Mr. McGlone’s suggestion that the city unilaterally delay implementation of its wastewater disposal decision to conduct yet another time-consuming RFP process to re-evaluate land disposal options puts the city at risk to penalties and court orders for intentionally violating the consent order with DNREC.

My review of the city’s wastewater decision-making record over the past 13 years did not find any objection to the ocean outfall project at public meetings or public hearings by Mr. McGlone who now vehemently opposes the 2009 outfall decision made by seven sitting commissioners who listened to the experts and public officials before making their unanimous decision.

It cannot be said that Mr. McGlone is a newcomer who did not know about the city’s ongoing debate and decision-making process since he admits to being a full-time city resident since 2005. However, now that an election looms, Mr. McGlone is circulating brochures with toilets depicted on our beautiful beach and saying the city needs to start over with an RFP process to once again re-evaluate spray irrigation, meanwhile promoting a public perception that the city plans to dump raw sewage in the ocean.

Finally, Mr. McGlone’s claim that discharging the city’s treated wastewater to the ocean will “drain aquifers” and “waste valuable fresh water” confirms a fundamental misunderstanding on his part of the hydrologic cycle in southern Delaware.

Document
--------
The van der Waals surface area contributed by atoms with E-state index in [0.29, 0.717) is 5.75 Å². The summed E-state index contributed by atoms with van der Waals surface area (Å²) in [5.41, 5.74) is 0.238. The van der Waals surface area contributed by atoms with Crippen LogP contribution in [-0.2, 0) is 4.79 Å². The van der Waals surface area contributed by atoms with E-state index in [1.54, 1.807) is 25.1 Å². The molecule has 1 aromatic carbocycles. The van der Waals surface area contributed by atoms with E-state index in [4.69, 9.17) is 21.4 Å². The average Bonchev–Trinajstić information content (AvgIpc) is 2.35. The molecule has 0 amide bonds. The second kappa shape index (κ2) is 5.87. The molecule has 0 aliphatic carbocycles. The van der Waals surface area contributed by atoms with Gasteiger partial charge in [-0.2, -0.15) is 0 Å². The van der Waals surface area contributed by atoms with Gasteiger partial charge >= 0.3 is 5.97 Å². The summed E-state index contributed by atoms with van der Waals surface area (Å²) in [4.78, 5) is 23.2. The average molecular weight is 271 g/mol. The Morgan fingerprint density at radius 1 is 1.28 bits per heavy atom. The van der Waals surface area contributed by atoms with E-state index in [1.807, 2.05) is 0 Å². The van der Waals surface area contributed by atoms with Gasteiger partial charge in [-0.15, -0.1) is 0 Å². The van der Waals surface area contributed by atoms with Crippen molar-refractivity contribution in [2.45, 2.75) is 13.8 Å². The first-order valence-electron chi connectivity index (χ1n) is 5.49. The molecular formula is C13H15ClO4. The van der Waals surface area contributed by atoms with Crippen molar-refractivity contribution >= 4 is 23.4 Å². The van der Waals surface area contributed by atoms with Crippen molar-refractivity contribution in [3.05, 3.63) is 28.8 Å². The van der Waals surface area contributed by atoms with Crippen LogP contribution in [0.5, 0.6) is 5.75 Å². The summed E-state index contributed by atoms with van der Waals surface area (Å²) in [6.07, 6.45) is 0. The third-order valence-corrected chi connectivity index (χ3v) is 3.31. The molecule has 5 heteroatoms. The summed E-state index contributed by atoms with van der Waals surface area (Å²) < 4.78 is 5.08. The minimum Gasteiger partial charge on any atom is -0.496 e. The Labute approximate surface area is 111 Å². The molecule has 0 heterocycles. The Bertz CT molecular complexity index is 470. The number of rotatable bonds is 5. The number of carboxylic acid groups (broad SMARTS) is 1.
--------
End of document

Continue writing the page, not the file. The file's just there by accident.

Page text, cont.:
We are blessed with plentiful groundwater in the Rehoboth Bay Watershed where, according to calculations found in the 2012 EIS record performed by Dr. William Ullman, a professor of marine and geological sciences at the University of Delaware and the former chair of the Scientific and Technical Committee for the Center for the Inland Bays: (1) annual recharge (the amount of precipitation that becomes groundwater) greatly exceeds yearly consumptive use; (2) there currently is sufficient water storage in the underlying aquifer to supply water use for 17,800 years even assuming no recharge; and (3) the annual groundwater recharge exceeds the amount of wastewater that would be discharged to the ocean outfall by 900 times.